Routin’s white vermouths differ enough that it’s worthwhile playing with both of them. Think “palate cleanser,” and you’ll be sharing space with Vermouth Routin Dry. Its 17 flowers, plants, and spices frame a nutty, borderline almond characteristic. It isn’t prominent, but it’s present enough to give the vermouth roundness. Boost that with chopped toasted almonds or counterpoint it with dried apricots or cherries. Add cardamom at the end, but taste frequently; cardamom can overpower fast. Take it in a different direction with rosemary and pan-warmed walnuts. Those autumn notes pair well with toast and cheese, but it’s also gorgeous drizzled over a savory cheesecake.
As is typical with the dry/blanc divide, Vermouth Routin Blanc is on the sweeter side of fortification. With one more botanical than its drier sibling, Routin Blanc tastes like sun-warmed stone fruit and freshly torn thyme—and thyme is a great starting point for an infusion. Add lemon peel, being careful not to include any of the bitter pith. Taste it every ten minutes or so, until it reaches the intensity you desire. Drizzle it over sorbet or warm cornbread, or use it to make sweet and sour chicken.
An Italian vermouth, Contratto Bianco has 50 flavor components—not counting the wine—but the makers will share only 28. Those include aloe, angelica root, gentian, rhubarb, pimiento seed, sage, clover, and sandalwood. Contratto Bianco doesn’t taste busy. This creamy vermouth has sweetness and tartness and an underpinning of something dry. Hazelnuts, nutmeg, and plums underscore the richness. Vanilla takes Contratto Bianco’s creaminess up a notch. A touch of cracked black pepper can provide unexpected brightness–just don’t let it steep too long.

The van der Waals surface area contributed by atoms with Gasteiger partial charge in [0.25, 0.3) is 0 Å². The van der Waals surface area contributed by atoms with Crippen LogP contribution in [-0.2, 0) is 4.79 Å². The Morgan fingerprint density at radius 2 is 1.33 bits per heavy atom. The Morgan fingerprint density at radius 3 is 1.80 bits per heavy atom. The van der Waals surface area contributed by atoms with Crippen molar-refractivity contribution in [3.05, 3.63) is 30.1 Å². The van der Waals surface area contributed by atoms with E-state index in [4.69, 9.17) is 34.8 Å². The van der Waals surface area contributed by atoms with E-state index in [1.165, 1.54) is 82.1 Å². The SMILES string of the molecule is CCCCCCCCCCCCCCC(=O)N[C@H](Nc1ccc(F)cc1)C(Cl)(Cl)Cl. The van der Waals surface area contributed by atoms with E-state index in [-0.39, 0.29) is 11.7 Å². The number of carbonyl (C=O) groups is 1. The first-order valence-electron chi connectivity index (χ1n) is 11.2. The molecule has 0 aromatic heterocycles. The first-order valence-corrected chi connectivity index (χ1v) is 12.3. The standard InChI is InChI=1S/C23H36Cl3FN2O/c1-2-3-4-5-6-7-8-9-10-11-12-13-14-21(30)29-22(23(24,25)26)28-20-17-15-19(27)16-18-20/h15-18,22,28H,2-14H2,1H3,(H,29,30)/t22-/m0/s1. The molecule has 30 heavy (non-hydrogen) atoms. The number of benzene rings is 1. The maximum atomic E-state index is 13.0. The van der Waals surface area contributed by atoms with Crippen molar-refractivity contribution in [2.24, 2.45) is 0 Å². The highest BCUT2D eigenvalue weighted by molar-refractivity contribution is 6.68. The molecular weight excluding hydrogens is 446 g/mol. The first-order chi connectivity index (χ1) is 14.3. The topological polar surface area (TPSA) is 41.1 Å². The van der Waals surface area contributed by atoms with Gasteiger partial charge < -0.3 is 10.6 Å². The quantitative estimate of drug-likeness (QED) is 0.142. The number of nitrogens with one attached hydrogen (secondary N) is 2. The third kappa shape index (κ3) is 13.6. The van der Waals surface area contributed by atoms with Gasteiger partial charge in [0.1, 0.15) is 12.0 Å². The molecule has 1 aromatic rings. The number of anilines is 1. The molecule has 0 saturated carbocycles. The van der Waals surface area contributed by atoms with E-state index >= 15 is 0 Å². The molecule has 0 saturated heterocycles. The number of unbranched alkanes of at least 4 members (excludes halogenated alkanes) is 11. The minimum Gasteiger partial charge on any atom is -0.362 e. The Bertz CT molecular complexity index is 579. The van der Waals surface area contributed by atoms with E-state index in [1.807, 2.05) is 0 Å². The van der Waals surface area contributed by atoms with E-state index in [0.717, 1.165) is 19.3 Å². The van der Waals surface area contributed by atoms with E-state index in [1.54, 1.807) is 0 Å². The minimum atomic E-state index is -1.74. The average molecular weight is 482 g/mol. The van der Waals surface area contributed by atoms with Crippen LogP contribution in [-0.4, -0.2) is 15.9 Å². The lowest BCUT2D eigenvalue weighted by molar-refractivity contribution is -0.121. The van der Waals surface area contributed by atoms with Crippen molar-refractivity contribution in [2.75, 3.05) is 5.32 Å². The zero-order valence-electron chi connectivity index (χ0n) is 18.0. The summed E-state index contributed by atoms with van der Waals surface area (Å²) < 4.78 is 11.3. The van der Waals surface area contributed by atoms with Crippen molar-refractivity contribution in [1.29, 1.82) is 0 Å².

Don’t feel constrained by cocktails. Vermouth is a strong player in the kitchen. Infuse it with the last of the caramelized onion, roasted carrots, herbs that won’t last much longer, and keep it in the refrigerator for salad dressings (cut back on the vinegar, and use vermouth in its place), glazes, or whatever else comes to mind. It will become one of your most flexible staples, and a natural way to use scraps, save on waste, and expand your creative range.